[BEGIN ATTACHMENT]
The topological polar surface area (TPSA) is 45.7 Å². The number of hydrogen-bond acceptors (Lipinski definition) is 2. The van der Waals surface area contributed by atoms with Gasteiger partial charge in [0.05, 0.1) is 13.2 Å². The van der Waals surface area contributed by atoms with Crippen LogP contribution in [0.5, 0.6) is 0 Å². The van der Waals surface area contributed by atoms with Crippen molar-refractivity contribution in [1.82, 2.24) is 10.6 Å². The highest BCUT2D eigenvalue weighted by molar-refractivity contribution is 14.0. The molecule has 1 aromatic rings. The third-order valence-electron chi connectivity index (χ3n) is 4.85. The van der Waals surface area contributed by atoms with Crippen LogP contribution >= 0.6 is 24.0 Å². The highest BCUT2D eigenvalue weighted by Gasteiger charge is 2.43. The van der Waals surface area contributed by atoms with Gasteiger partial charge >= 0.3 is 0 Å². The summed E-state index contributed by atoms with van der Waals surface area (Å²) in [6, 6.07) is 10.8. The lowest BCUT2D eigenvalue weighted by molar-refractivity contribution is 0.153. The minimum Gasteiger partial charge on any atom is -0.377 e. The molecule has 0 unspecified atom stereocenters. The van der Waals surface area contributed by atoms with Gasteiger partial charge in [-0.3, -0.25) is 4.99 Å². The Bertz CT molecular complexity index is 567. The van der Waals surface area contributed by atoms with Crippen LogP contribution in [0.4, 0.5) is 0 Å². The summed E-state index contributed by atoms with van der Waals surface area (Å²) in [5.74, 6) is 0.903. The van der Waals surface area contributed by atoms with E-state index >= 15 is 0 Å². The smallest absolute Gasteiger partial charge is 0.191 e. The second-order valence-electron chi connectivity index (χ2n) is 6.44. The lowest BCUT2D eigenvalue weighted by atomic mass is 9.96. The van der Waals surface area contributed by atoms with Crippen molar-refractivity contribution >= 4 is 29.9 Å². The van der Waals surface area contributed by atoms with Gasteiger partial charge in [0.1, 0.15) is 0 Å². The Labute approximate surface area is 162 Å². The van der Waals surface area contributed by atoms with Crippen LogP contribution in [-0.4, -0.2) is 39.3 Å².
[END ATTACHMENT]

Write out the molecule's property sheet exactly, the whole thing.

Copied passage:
The topological polar surface area (TPSA) is 45.7 Å². The number of hydrogen-bond acceptors (Lipinski definition) is 2. The van der Waals surface area contributed by atoms with Gasteiger partial charge in [0.05, 0.1) is 13.2 Å². The van der Waals surface area contributed by atoms with Crippen LogP contribution in [0.5, 0.6) is 0 Å². The van der Waals surface area contributed by atoms with Crippen molar-refractivity contribution in [1.82, 2.24) is 10.6 Å². The highest BCUT2D eigenvalue weighted by molar-refractivity contribution is 14.0. The molecule has 1 aromatic rings. The third-order valence-electron chi connectivity index (χ3n) is 4.85. The van der Waals surface area contributed by atoms with Crippen LogP contribution >= 0.6 is 24.0 Å². The highest BCUT2D eigenvalue weighted by Gasteiger charge is 2.43. The van der Waals surface area contributed by atoms with Gasteiger partial charge >= 0.3 is 0 Å². The summed E-state index contributed by atoms with van der Waals surface area (Å²) in [6, 6.07) is 10.8. The lowest BCUT2D eigenvalue weighted by molar-refractivity contribution is 0.153. The minimum Gasteiger partial charge on any atom is -0.377 e. The molecule has 0 unspecified atom stereocenters. The van der Waals surface area contributed by atoms with Gasteiger partial charge in [-0.3, -0.25) is 4.99 Å². The Bertz CT molecular complexity index is 567. The van der Waals surface area contributed by atoms with Crippen LogP contribution in [0.4, 0.5) is 0 Å². The summed E-state index contributed by atoms with van der Waals surface area (Å²) in [5.74, 6) is 0.903. The van der Waals surface area contributed by atoms with E-state index >= 15 is 0 Å². The smallest absolute Gasteiger partial charge is 0.191 e. The second-order valence-electron chi connectivity index (χ2n) is 6.44. The lowest BCUT2D eigenvalue weighted by atomic mass is 9.96. The van der Waals surface area contributed by atoms with Crippen molar-refractivity contribution >= 4 is 29.9 Å². The van der Waals surface area contributed by atoms with Gasteiger partial charge in [0.1, 0.15) is 0 Å². The Labute approximate surface area is 162 Å². The van der Waals surface area contributed by atoms with Crippen LogP contribution in [-0.4, -0.2) is 39.3 Å².